Research Article: Improving Prevention of Mother-to-Child Transmission of HIV Care and Related Services in Eastern Rwanda

Date Published: July 20, 2010

Publisher: Public Library of Science

Author(s): Younsook Lim, Jim Yong Kim, Michael Rich, Sara Stulac, Jean Bosco Niyonzima, Mary C. Smith Fawzi, Rose Gahire, Martha Mukaminega, Marya Getchell, Curtis W. Peterson, Paul E. Farmer, Agnès Binagwaho

Abstract: Younsook Lim and colleagues describe the Rwanda Learning Collaborative on Child Health, which aimed to improve and extend the impact of prevention of mother-to-child transmission of HIV/AIDS.

Partial Text: A recent World Health Organization (WHO) report found a complex array of positive and negative impacts of global health initiatives (GHIs) on existing health systems [1]. The report’s examination of published studies and both quantitative and qualitative data collected in 15 countries demonstrated the need for programs proactively designed to have positive effects on “nontargeted” health services. Here, we describe an effort that was designed to improve the quality and extend the impact of prevention of mother-to-child transmission of HIV/AIDS (PMTCT) care in a manner that benefited multiple areas of clinical care.

The Rwanda Learning Collaborative on Child Health (RLC) was conceived as a service delivery component of the Joint Learning Initiative on Children and HIV/AIDS (JLICA). The project sought to increase access to and the quality of PMTCT services in the Eastern Province of Rwanda using a learning collaborative model. This method focuses on peer-to-peer learning through periodic “learning sessions,” meetings at which participants convene to discuss improvement of selected indicators. The approach allows for multiple improvement ideas to be simultaneously tested and evaluated [6].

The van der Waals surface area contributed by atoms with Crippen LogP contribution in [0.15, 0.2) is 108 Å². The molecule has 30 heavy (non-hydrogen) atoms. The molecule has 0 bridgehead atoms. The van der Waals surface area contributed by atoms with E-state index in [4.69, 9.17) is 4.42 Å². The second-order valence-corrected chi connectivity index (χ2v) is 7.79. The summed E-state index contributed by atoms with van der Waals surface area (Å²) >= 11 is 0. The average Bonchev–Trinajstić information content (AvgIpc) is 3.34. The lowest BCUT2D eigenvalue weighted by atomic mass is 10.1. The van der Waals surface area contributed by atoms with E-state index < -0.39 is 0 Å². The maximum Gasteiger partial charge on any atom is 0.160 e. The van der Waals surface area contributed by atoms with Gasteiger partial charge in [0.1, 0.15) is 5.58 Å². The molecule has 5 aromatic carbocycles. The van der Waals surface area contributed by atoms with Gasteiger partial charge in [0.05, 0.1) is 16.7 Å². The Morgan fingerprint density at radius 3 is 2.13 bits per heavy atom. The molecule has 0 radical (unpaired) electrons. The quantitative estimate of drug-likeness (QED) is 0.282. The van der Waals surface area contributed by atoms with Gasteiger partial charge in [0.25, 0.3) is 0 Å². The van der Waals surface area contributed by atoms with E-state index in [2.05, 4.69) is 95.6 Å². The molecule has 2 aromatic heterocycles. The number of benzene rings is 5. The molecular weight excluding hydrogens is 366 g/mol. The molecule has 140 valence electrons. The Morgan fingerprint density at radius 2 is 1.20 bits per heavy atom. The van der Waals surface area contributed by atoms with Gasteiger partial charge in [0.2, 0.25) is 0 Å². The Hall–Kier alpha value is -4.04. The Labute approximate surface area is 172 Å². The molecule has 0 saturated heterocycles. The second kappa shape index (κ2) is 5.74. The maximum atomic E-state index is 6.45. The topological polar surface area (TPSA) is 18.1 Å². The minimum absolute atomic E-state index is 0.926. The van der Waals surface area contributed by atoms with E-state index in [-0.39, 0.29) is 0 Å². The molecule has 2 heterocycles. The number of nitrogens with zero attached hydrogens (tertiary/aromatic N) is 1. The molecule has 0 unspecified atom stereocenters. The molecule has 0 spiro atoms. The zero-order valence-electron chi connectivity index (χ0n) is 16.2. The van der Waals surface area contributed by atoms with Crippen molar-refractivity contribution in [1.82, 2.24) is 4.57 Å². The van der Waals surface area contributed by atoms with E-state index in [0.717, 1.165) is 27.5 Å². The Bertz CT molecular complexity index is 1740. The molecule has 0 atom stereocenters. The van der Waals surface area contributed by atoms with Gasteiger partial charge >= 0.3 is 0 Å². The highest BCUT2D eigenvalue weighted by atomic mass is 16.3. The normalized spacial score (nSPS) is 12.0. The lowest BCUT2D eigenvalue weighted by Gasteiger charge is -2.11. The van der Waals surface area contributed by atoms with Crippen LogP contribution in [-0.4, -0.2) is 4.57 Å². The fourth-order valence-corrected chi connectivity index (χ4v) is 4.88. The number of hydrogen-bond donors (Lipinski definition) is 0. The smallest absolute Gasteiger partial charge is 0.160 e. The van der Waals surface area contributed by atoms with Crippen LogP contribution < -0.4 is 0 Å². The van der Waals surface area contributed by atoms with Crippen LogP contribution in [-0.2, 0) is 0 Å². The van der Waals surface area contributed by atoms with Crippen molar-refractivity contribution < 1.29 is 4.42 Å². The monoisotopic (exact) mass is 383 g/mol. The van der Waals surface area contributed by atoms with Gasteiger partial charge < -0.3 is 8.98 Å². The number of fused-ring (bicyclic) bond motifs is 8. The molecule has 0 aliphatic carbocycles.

All 17 health centers carried out improvement activities in target areas for the duration of the project. Thirty-four unique ideas covering all areas of improvement were tested. Increasing health center attendance through provision of material incentives, expanding access to services through outreach sites, and strengthening links between patients and health care providers through CHWs were among the many ideas health centers explored. Although most health centers reported notable improvements during the project, these numbers are not amenable to standard tests of statistical significance because of the underlying assumptions inherent in the statistical methods used in quality improvement.

The experience of the RLC suggests that the learning collaborative model can have a positive impact not only on the quality of targeted areas of care, but also on the capacity of health centers to more effectively deliver nontargeted services. This systems-based approach was useful in encouraging problem solving in a local context, assisting in the determination of where resources were needed, and encouraging demand from those who utilize services.